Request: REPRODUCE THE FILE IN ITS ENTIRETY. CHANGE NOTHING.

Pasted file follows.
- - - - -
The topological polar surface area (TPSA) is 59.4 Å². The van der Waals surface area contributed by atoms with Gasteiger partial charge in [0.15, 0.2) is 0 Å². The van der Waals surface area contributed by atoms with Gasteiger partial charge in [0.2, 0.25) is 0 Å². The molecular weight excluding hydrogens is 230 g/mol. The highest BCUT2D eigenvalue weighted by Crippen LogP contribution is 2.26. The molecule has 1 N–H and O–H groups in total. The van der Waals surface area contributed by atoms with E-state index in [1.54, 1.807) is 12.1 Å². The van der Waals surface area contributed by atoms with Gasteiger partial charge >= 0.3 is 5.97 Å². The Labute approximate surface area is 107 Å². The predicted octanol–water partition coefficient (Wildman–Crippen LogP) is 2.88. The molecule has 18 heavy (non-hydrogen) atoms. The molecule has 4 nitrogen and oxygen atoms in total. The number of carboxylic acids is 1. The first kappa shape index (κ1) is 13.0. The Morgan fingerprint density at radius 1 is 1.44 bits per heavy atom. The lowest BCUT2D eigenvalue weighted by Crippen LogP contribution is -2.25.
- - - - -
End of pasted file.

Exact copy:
The topological polar surface area (TPSA) is 59.4 Å². The van der Waals surface area contributed by atoms with Gasteiger partial charge in [0.15, 0.2) is 0 Å². The van der Waals surface area contributed by atoms with Gasteiger partial charge in [0.2, 0.25) is 0 Å². The molecular weight excluding hydrogens is 230 g/mol. The highest BCUT2D eigenvalue weighted by Crippen LogP contribution is 2.26. The molecule has 1 N–H and O–H groups in total. The van der Waals surface area contributed by atoms with E-state index in [1.54, 1.807) is 12.1 Å². The van der Waals surface area contributed by atoms with Gasteiger partial charge >= 0.3 is 5.97 Å². The Labute approximate surface area is 107 Å². The predicted octanol–water partition coefficient (Wildman–Crippen LogP) is 2.88. The molecule has 18 heavy (non-hydrogen) atoms. The molecule has 4 nitrogen and oxygen atoms in total. The number of carboxylic acids is 1. The first kappa shape index (κ1) is 13.0. The Morgan fingerprint density at radius 1 is 1.44 bits per heavy atom. The lowest BCUT2D eigenvalue weighted by Crippen LogP contribution is -2.25.